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What we pay attention to defines us. The Sufi teachers on my path emphasize the training of our attention by dropping our awareness as much as we can into the solar plexus/heart area. Many traditions and practices offer this advice to help free us of our inner dialogue.
The most important resource we have in this life is our attention. Why do we cultivate our attention? For what purpose should we become embodied in our awareness, to use the body, the breath, and feel our “aliveness from the inside out” as meditation teacher Tara Brach guides us to do?
My Sufi teachers propose that we use our attention to serve the Other. In every moment that we are embodied in our awareness we create the potential to give to others what they need rather than be focused on what we may want or hope to get from others. When I apply this teaching to my own life, I observe how much a mindful yoga practice supports me in refining my attention. One of the most beautiful gifts of a mindful yoga practice is that it requires us to slow down and observe. The first step, which often for me is the only step, is to increase our awareness and attention into our sensations in such a way that the subtlest sensation is observed.
Often when someone first starts a mindful yoga practice this is one of the most challenging paradigm shifts to cultivate: being interested in subtle sensations, using subtle cues to direct our experience of how to move from one position to the next. We are so accustomed in our various cultures to speed through and only stop when we experience an extreme sensation that we have dulled our connection to our own living breathing body.
The path to inner peace is built on the invaluable tool of refining our attention in such a way that our embodied awareness becomes an anchor for all our interactions with Creation and ourselves. We submit the inner dialogue to its rightful place and instead spend energy, effort and time pursuing a life that is not about perfecting the “me”, gaining in significance, or any outward achievement. It is pursuing a life that is built around the belief that we are here for a unique, magnanimous purpose which no one else can fulfill on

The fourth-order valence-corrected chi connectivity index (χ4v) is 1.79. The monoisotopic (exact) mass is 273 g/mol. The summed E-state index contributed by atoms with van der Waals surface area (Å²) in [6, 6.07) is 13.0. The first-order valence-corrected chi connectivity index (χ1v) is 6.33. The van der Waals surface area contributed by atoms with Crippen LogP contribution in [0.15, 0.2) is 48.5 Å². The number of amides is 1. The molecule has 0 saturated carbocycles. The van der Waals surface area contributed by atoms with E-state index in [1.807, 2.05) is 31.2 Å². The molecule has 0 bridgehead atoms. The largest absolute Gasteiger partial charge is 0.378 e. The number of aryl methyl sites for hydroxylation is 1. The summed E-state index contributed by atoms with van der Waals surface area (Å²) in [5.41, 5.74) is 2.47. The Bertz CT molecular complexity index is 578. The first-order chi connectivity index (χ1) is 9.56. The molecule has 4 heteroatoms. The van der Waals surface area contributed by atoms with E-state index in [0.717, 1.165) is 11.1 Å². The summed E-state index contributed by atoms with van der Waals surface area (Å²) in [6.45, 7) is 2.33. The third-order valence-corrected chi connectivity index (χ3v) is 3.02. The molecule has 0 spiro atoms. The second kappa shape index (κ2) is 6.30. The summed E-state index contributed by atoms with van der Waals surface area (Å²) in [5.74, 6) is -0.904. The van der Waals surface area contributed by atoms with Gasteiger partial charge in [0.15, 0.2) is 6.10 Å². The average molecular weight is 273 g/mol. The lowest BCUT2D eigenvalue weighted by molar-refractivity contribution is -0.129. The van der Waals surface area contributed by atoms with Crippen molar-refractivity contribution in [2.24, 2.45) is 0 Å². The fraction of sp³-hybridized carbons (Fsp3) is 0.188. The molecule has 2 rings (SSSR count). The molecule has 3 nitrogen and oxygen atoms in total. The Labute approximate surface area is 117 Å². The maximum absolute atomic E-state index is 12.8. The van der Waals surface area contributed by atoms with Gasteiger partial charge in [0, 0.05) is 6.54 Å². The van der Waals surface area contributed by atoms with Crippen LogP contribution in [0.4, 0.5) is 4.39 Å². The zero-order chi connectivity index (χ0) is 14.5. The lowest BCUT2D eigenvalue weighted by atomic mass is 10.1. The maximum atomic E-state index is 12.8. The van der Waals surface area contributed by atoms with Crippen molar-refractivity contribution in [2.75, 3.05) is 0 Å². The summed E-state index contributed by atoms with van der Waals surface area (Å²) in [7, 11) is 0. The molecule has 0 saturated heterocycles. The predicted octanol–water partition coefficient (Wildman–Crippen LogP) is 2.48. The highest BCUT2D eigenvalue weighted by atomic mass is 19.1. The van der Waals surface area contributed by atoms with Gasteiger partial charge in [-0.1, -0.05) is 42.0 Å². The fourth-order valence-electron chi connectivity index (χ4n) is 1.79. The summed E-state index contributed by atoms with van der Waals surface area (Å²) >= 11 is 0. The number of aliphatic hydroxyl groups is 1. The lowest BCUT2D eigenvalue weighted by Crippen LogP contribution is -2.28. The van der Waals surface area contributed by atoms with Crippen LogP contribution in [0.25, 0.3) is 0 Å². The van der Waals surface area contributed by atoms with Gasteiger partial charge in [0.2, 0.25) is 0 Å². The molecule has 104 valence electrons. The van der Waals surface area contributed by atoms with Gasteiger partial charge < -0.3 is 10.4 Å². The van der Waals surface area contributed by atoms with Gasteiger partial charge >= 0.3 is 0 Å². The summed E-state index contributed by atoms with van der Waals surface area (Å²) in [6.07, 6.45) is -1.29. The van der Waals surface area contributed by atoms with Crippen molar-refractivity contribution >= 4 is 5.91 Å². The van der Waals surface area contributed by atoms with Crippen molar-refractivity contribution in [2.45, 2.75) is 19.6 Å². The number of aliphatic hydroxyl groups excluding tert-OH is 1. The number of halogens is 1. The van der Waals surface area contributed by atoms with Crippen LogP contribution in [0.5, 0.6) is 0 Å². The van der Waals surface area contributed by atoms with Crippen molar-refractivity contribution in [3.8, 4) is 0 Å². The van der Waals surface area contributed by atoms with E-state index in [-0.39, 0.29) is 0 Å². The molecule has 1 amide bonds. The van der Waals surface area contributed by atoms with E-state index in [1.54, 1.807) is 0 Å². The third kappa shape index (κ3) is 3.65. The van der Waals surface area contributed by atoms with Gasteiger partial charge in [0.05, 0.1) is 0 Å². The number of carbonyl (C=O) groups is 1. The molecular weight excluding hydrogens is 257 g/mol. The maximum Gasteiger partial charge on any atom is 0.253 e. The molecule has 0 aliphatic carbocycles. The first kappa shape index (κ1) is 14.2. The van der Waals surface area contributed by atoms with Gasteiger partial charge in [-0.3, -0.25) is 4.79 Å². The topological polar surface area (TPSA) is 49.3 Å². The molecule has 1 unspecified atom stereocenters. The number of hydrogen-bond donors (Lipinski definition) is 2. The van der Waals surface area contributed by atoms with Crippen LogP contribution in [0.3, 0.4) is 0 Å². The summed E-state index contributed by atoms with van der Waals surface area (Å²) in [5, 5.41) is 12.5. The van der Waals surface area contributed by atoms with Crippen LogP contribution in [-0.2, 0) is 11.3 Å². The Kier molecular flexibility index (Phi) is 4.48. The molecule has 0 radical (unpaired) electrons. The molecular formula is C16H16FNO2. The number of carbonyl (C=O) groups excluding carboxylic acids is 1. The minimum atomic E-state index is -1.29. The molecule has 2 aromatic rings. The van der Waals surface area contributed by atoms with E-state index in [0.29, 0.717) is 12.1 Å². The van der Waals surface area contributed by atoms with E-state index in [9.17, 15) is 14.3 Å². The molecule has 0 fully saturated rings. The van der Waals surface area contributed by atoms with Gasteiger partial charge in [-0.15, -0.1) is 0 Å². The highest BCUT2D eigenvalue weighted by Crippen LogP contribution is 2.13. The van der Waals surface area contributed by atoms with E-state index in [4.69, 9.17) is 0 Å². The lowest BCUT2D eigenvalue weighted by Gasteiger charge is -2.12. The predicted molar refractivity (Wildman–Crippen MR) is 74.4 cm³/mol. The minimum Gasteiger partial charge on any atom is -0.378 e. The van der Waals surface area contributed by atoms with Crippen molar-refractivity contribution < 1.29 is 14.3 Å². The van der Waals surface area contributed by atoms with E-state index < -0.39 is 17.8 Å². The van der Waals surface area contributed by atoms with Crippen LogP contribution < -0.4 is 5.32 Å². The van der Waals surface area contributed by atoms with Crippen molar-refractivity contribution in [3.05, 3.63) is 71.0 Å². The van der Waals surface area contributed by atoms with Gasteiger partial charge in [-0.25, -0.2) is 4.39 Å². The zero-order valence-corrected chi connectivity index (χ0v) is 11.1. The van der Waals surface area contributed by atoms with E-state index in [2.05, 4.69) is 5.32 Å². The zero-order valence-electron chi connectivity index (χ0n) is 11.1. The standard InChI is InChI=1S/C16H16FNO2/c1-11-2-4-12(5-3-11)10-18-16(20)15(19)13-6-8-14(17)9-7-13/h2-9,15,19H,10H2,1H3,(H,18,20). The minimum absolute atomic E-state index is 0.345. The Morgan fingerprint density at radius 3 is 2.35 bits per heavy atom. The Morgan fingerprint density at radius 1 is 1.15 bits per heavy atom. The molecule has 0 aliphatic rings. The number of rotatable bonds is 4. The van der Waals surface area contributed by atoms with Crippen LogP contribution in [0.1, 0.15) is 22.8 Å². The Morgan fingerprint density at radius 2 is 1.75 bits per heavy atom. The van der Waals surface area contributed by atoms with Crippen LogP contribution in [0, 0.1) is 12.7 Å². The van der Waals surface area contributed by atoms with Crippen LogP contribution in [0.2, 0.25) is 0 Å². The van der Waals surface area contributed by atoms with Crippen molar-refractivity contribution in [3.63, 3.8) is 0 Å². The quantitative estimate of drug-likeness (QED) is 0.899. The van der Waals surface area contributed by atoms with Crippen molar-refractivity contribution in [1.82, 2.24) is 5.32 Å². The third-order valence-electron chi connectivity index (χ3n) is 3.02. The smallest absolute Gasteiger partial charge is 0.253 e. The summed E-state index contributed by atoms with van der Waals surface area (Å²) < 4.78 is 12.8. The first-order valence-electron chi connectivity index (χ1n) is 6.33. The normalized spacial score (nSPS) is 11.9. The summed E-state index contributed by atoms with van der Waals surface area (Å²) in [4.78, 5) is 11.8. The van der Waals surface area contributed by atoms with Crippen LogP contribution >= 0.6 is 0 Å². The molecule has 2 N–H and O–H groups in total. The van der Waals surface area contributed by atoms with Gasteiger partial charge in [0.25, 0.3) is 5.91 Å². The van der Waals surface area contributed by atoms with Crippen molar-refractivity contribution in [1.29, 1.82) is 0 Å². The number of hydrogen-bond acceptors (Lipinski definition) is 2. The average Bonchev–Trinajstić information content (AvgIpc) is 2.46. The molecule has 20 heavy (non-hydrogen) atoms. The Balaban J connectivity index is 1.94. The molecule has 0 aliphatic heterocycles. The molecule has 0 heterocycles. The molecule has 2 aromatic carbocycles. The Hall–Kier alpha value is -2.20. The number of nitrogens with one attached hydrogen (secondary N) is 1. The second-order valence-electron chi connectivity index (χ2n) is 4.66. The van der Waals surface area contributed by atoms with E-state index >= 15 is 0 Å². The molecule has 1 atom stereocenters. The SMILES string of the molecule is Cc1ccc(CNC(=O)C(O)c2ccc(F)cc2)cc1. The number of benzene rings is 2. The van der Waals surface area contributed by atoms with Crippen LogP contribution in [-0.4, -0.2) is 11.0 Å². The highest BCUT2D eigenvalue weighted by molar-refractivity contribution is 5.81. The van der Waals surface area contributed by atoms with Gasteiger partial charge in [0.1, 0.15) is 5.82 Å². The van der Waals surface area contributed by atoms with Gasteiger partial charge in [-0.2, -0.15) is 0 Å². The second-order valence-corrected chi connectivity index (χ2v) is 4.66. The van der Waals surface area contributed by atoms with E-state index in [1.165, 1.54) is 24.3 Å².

our behalf. We are here to attend to that purpose one breath at a time. We are here to practice returning to that anchor whenever we get caught up in the miserable stories we tell ourselves. We are here to practice that generosity of attention towards others because
that will unveil our true capacity.
As we practice yoga, we gain more awareness rooted in our body’s sensations and gain access to long forgotten parts of ourselves. By coming back to our inner life, this rich expanse of eternal possibilities, we become a witness to our journey through from what is
overt to what is subtle.
All of us can create our own internal compass through the practice of staying in the moment. Yoga and any other mindful traditions can help to bring us deeply into the “process” of what we are experiencing.
My Sufi teachers remind us that we must always submit the outcome of our “doing” and strive to be in the process of “being.” One of the key ways to experience this shift is by cultivating our attention to what is here in the present moment.
Editor’s note: Aisha Sander is a practicing Muslim from Pakistan who moved to Patagonia in 2016. She spends most of her time with her two small children and her husband Brad. Aisha teaches gentle yoga classes in Patagonia and is the Assistant Editor to the PRT, pursuing her first love of writing and reading. She can be reached at email@example.com